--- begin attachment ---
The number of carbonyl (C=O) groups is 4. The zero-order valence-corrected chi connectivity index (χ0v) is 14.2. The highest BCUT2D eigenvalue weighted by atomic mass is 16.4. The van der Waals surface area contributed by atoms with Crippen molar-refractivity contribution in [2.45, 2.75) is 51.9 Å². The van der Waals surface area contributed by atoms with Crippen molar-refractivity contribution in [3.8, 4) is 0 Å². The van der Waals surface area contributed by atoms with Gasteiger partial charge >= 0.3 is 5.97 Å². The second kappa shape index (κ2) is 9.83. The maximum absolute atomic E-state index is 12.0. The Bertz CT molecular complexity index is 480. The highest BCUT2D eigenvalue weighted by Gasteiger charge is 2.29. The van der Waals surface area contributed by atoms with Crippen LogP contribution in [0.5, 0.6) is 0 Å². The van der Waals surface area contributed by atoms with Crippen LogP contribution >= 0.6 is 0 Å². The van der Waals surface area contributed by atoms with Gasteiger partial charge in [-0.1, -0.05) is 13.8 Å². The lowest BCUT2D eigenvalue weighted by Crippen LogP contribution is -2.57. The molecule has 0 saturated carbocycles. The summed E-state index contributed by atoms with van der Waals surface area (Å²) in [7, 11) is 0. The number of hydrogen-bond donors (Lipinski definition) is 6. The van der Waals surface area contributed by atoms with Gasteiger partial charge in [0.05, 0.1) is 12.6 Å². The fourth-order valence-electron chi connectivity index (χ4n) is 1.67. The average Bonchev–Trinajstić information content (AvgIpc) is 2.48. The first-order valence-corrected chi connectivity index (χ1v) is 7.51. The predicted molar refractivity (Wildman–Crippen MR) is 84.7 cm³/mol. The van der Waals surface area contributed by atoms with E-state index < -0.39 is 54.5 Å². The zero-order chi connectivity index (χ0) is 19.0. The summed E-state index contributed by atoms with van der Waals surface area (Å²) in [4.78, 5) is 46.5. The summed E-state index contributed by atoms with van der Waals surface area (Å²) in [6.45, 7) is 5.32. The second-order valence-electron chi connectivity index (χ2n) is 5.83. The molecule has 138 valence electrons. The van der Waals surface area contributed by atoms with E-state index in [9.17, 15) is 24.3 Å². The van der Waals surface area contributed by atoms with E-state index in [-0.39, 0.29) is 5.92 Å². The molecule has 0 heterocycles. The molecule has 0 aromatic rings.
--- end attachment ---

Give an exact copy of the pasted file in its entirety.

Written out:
The number of carbonyl (C=O) groups is 4. The zero-order valence-corrected chi connectivity index (χ0v) is 14.2. The highest BCUT2D eigenvalue weighted by atomic mass is 16.4. The van der Waals surface area contributed by atoms with Crippen molar-refractivity contribution in [2.45, 2.75) is 51.9 Å². The van der Waals surface area contributed by atoms with Crippen molar-refractivity contribution in [3.8, 4) is 0 Å². The van der Waals surface area contributed by atoms with Gasteiger partial charge >= 0.3 is 5.97 Å². The second kappa shape index (κ2) is 9.83. The maximum absolute atomic E-state index is 12.0. The Bertz CT molecular complexity index is 480. The highest BCUT2D eigenvalue weighted by Gasteiger charge is 2.29. The van der Waals surface area contributed by atoms with Crippen LogP contribution in [0.5, 0.6) is 0 Å². The van der Waals surface area contributed by atoms with Crippen LogP contribution >= 0.6 is 0 Å². The van der Waals surface area contributed by atoms with Gasteiger partial charge in [-0.1, -0.05) is 13.8 Å². The lowest BCUT2D eigenvalue weighted by Crippen LogP contribution is -2.57. The molecule has 0 saturated carbocycles. The summed E-state index contributed by atoms with van der Waals surface area (Å²) in [7, 11) is 0. The number of hydrogen-bond donors (Lipinski definition) is 6. The van der Waals surface area contributed by atoms with Gasteiger partial charge in [0.05, 0.1) is 12.6 Å². The fourth-order valence-electron chi connectivity index (χ4n) is 1.67. The average Bonchev–Trinajstić information content (AvgIpc) is 2.48. The first-order valence-corrected chi connectivity index (χ1v) is 7.51. The predicted molar refractivity (Wildman–Crippen MR) is 84.7 cm³/mol. The van der Waals surface area contributed by atoms with E-state index < -0.39 is 54.5 Å². The zero-order chi connectivity index (χ0) is 19.0. The summed E-state index contributed by atoms with van der Waals surface area (Å²) in [4.78, 5) is 46.5. The summed E-state index contributed by atoms with van der Waals surface area (Å²) in [6.45, 7) is 5.32. The second-order valence-electron chi connectivity index (χ2n) is 5.83. The molecule has 138 valence electrons. The van der Waals surface area contributed by atoms with E-state index in [9.17, 15) is 24.3 Å². The van der Waals surface area contributed by atoms with E-state index in [-0.39, 0.29) is 5.92 Å². The molecule has 0 heterocycles. The molecule has 0 aromatic rings.